A land of dark corruption! One priestess’ insurrection! In this review, we examine if Momodora: Reverie Under the Moonlight truly offers a higher caliber of platforming action!
A Quintessential Adventure
Players take the role of Kaho, a priestess travelling to Karst City in order to purify a corrupting evil within. If she fails, the corruption will spread beyond the city’s gates – and infect the entire world with monstrous horrors.
Her quest isn’t simple, however, as Kaho is only equipped with a holy leaf and bow. Her flimsy weapons mean that enemies are tough cookies to take down, often soaking up many slashes or arrows before expiring.
Kaho herself is likewise fragile, and can be killed with just around 6 hits in Normal mode. Indeed, Momodora is unapologetic about its Metroidvania roots – and careless players will quickly find themselves overwhelmed with the game’s gross difficulty curve.
Fortunately, Momodora does feature an ‘Easy’ difficulty setting – which starts Kaho off with more health and better defense. The game becomes a lot more accessible in this mode, and most players will be able to enjoy its battles without the seething frustration of dying countless times.
Exploration in Momodora is more streamlined compared to titans like the Castlevania titles. Many areas in the game are fairly self-contained, with only one or two secret paths that connect them together. Most players will probably explore 100% of the world map on their first playthrough.
On a whole, the gameplay of Momodora is a pretty engaging sell at $14.99 USD. The game’s boss fights are large spectacles, and will keep both veteran and casual players on their toes. While the game’s simpler world map might not be for everyone, it does offer a nice entry point for beginners to the Metroidvania genre – so long as they play on Easy.
Momodora boasts a beautiful world, despite its dark and depressing tone. Areas are distinguished by their primary color schemes, which keep exploration somewhat fresh. This is accompanied by beautiful pixel art that harkens back to the 32-bit era – which still looks lively by today’s standards.
The game’s retro presentation hasn’t aged all that gracefully, however. In particular, Momodora retains its original 4:3 aspect ratio – resulting in two black borders for wider 16:9 displays. All the screenshots in this review were cropped to be more presentable, but the game actually looks like this on Nintendo Switch:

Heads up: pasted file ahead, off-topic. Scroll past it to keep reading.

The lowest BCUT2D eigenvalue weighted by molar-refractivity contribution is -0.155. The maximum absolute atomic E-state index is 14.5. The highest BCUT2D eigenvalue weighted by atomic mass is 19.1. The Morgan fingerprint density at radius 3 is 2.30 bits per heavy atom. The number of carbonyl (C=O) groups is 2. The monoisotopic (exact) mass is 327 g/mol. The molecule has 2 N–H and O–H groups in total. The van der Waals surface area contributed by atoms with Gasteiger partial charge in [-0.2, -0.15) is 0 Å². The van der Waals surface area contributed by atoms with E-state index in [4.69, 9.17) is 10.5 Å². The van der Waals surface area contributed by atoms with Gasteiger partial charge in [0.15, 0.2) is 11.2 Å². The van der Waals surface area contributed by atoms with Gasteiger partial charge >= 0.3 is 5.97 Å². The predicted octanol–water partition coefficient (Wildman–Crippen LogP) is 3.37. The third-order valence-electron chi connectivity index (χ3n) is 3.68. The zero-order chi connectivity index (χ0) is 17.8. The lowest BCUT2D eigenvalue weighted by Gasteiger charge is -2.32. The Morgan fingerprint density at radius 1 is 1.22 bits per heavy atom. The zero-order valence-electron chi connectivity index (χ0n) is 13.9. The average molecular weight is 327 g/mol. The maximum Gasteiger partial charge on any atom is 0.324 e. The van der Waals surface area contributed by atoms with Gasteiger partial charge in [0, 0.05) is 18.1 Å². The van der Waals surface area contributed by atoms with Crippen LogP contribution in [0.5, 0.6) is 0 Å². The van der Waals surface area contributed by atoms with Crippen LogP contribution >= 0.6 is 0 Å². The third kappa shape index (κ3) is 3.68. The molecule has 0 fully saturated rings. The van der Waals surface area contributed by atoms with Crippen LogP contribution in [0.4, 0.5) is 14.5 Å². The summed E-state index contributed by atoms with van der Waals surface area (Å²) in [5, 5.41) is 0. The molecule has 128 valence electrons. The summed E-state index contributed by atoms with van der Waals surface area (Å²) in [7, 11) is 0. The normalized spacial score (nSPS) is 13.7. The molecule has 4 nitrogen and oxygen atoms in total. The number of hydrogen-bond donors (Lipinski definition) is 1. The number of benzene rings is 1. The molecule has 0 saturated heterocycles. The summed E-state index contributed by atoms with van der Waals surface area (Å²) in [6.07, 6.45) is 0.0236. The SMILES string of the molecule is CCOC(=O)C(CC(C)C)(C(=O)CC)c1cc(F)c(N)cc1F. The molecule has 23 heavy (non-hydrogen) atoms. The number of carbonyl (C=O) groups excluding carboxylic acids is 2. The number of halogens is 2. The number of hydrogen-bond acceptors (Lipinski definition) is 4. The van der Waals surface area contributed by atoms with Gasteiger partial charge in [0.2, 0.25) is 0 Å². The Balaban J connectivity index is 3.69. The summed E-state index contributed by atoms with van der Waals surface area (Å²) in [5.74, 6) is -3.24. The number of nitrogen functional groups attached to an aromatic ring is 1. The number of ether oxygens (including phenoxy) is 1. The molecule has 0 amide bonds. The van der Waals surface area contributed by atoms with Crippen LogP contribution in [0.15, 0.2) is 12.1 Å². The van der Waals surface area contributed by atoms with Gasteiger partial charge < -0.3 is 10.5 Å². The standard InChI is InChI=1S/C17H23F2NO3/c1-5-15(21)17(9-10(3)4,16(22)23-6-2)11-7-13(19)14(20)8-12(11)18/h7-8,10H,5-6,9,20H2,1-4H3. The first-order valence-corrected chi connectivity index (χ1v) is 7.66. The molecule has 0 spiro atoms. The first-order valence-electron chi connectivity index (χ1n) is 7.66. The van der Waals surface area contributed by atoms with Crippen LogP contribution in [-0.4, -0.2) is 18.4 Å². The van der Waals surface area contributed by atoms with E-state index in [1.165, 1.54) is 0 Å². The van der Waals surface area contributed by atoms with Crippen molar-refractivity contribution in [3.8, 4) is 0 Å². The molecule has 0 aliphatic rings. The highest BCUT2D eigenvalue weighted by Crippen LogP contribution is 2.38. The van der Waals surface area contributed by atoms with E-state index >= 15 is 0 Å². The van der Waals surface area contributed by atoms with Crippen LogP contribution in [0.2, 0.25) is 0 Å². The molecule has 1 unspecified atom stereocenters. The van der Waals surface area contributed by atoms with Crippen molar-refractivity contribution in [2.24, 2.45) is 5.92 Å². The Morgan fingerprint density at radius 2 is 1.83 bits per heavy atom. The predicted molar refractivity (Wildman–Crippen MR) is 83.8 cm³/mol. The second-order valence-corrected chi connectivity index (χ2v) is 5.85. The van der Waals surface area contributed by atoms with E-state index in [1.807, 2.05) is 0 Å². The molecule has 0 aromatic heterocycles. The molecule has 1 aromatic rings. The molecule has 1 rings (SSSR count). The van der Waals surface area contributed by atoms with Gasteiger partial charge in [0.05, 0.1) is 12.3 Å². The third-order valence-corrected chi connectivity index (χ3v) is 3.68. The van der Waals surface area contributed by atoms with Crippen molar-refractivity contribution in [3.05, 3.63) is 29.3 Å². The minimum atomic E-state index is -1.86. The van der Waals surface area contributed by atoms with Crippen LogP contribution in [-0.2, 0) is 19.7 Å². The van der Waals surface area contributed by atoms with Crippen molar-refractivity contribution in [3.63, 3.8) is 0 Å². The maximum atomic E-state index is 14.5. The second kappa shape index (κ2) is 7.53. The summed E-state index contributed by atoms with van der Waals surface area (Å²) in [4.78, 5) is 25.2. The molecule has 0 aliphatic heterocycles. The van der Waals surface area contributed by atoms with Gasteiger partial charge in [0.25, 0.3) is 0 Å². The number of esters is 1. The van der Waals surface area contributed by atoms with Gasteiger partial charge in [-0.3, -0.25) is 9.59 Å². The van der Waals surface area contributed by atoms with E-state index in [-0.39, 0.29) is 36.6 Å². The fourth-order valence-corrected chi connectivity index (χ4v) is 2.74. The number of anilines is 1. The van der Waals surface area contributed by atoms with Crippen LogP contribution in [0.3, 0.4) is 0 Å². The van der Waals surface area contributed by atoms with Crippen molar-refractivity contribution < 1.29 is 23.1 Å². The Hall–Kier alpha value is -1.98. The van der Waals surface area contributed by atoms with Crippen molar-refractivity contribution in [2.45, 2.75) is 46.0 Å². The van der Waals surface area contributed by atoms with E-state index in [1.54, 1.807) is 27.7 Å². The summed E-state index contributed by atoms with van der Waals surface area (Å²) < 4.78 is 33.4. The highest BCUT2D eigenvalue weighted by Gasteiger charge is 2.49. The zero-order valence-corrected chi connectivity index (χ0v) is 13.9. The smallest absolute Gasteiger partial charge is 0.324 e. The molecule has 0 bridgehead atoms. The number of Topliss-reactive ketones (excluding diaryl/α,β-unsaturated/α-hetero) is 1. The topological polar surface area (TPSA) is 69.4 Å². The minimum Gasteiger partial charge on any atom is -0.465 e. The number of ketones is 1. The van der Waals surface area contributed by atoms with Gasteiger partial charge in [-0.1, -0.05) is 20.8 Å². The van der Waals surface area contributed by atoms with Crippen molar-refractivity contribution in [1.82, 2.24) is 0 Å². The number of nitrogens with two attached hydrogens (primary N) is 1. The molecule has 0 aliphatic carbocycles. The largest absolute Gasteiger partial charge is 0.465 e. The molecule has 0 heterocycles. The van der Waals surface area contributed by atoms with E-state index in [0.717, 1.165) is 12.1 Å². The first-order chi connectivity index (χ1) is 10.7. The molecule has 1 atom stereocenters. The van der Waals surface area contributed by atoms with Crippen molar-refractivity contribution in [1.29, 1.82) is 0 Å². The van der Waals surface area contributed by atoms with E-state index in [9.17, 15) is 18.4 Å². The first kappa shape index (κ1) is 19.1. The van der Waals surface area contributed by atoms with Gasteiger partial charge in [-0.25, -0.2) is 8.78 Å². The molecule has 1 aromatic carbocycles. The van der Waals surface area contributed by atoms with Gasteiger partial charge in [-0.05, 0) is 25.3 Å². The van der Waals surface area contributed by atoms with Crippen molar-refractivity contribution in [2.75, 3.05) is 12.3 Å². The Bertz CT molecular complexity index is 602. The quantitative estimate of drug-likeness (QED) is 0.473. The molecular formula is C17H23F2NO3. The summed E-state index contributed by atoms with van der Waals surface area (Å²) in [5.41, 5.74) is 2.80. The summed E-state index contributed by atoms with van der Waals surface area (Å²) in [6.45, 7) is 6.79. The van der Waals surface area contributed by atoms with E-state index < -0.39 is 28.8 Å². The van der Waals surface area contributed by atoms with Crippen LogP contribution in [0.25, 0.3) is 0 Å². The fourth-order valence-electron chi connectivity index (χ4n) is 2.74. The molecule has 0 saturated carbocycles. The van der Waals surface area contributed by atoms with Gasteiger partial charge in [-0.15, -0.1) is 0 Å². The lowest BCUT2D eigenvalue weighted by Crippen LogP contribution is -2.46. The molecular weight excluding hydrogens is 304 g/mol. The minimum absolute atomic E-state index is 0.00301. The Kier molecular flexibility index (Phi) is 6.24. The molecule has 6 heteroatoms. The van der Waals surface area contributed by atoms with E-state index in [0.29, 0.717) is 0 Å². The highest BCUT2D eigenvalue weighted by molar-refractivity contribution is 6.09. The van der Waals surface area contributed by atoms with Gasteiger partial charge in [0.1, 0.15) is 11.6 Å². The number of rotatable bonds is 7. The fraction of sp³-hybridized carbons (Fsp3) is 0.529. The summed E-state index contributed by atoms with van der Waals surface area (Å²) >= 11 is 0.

These black borders are quite a shame, and really make the game feel rougher and less premium overall. I would have preferred at least some static background images in these empty spots, just like Undertale’s wonderful Switch port.
A Brief Stay
The game does offer a New Game+ option after beating the final boss, but there’s not much new content there. Players can probably squeeze out another 2 hours if they seek out every hidden item in the game, but doing so doesn’t really unlock a significant reward.
For reference, other independent Metroidvania titles like Hollow Knight can easily stretch to 40 hours with a similar setting. Of course, that comparison is slightly unfair – but I couldn’t escape the feeling that Momodora concluded too quickly to realize its true potential.
At best, only speed-runners will appreciate its brevity.
Overall, Momodora: Reverie Under the Moonlight occupies its niche a little too well. While its Metroidvania gameplay is an enjoyable throwback to the past, the game’s barebones presentation and short stay make it difficult to recommend to everyone.
Metroidvania veterans, however, will find Momodora to be a refreshing romp once they’ve exhausted other more-popular options on the Switch eShop. This somber adventure is worth it – especially if you can catch it at a discount in the future.
- This is the Metroidvania genre in its purest form – with zero frills.
- Beautiful pixel artstyle.
- Difficulty options keep the game accessible to all.
- You’ll only get 4-5 hours out of it
- 4:3 aspect ratio results in boring black borders
Verdict: This stew is truly the classic stuff. If you want something more modern-tasting, however, you’ll have to look elsewhere.
Soup Temperature: 7/10
A review code for Momodora: Reverie Under The Moonlight was provided by the publisher for the purpose of this review.